Then & Now: You’re Still Not Protected!

Alexandria Riley, Taking Back The Web

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What is older than the World Wide Web and supposed to protect your every move?

The Electronic Communications Privacy Act of 1968. This act was passed by congress to protect your electronic information as you are generating and storing it online, over the phone, and on your computer.

The ECPA of 1986 is still used today to help protect our digital privacy, from our online activity to usage of our cell phones, however, neither of those things were around at the time the act was passed. So what does this law protect? Nothing and no one.

Fast forward to June 2013 when government contractor Edward Snowden, a 29-year-old technical assistant for the CIA, leaked information regarding surveillance of Americans’ digital communication by the National Security Agency.

The NSA is a U.S. intelligence agency based in Meade, Maryland, which collects and analyzes signals from foreign and domestic sources to use as intelligence and counterintelligence.

After Snowden’s information leak, President Obama proposed the making of the “2015 Consumer Privacy Bill of Rights,” which is to protect individual privacy rights, give you more control of your information and guarantee that privacy rules are up-to-date, according to the White House Office of the Press Secretary.

However, the technology we have now allows our “digital footprint” to be more traceable by the government and other agencies than we could ever imagine. We essentially lose, and now, have lost more than just our privacy, but also our security and other lawful values such as free speech and equality. We lose these essentials because our privacy, which is supposed to be protected, is actually invaded by our own government. This idea of the loss of essential rights comes from the American Civil Liberties Union, a small group founded in 1920 who is “committed to fight for freedom and the protection of constitutional rights for generations to come.”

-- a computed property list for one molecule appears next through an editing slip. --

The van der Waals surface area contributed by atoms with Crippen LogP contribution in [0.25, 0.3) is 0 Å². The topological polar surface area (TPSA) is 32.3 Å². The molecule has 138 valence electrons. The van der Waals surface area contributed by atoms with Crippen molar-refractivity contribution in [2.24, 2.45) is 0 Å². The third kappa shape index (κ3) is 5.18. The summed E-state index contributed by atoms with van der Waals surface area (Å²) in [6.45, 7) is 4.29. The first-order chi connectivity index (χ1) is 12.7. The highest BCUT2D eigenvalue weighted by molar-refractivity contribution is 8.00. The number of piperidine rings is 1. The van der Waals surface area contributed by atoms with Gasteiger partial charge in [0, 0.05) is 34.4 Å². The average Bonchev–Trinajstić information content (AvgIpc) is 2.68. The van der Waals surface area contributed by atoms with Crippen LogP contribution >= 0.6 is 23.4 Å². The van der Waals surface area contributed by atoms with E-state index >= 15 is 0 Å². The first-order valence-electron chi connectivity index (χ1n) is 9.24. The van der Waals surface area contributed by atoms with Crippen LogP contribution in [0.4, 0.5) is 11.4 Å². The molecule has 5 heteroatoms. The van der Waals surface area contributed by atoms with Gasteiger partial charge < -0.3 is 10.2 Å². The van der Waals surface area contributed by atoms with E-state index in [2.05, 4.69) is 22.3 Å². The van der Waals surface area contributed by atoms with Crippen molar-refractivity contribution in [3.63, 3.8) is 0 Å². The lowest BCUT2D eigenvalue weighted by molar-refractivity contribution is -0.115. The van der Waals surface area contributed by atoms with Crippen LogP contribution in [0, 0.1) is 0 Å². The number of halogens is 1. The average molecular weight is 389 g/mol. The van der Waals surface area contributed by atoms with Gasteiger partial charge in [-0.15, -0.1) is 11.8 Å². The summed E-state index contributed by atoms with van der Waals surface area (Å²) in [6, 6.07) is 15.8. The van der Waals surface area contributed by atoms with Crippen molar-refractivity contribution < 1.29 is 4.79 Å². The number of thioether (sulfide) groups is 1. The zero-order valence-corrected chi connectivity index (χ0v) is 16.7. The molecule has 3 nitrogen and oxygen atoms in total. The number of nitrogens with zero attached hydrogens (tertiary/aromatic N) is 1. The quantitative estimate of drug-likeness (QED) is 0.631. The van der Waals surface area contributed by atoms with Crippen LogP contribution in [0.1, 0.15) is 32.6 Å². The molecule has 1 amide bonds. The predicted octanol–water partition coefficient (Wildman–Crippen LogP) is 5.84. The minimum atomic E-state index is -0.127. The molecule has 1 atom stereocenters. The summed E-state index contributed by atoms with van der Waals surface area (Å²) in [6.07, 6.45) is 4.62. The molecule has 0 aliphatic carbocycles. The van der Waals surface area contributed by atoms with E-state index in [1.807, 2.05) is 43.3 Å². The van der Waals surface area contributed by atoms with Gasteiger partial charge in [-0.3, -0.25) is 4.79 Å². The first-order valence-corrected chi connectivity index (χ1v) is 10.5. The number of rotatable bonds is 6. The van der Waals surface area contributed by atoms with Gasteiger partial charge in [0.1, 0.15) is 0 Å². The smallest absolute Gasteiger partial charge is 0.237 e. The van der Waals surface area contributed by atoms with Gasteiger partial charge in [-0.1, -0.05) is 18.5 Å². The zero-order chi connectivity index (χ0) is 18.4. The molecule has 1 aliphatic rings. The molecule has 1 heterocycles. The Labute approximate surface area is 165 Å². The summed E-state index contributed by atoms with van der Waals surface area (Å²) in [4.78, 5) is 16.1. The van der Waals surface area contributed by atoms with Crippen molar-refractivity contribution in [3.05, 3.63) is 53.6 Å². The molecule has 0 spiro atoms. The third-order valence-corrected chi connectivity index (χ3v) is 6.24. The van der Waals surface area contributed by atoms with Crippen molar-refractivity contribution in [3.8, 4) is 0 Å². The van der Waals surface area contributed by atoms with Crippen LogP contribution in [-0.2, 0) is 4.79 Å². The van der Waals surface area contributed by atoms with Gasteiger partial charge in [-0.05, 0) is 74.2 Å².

As we begin to think about how our privacy is actually protected there is also the thought of our cybersecurity, what keeps us safe from hackers, viruses, and etc. while on our digital devices.

Threats to cybersecurity, which include your privacy on the internet and personal digital devices, has been found to also affect the “government security, economic prosperity, and public safety,” according to the National Conference of State Legislation.

Over the past few months it was reported that the Russians hacked the Democratic National Committee, stealing and leaking to the public over tens of thousands of emails. Experts found all of their evidence by geography, language, history and motivation. They believe that due to GOP Presidential candidate, Donald Trump’s relationship with Putin, the Russians will do anything to disrupt the DNC according to NBC News.

Since finding cybersecurity threats and the recent hacks by Russia, the NCSL, presented a bill to congress that is to create cybersecurity commissions, require government/public agencies to implement security practices, motivate the [cybersecurity] industry, and also promote education in cybersecurity.

The bill, now Act, presented by the NCSL is The Cybersecurity Act of 2015 which “promotes and encourages the private sector and the US government to rapidly and responsibly exchange cyber information” according to the Information Systems Audit and Control Association, Incorporated. ISACA is a U.S. non-profit incorporation that was founded in 1967 by a small group of people who provide auditing controls for computer systems in over 180 countries.

Alongside the acts that have been passed and the many other digital privacy and cybersecurity bills pending, we see that there is in fact a need for our digital privacy and security to be more safeguarded.

Some framework has already been built for us, so this is where we step in. Just think, if we are really concerned about our privacy protection and cybersecurity when will we begin protecting it ourselves since the government seems to be facing the same issues they create for us?

View Alexandria Riley’s blog Taking Back The Web.

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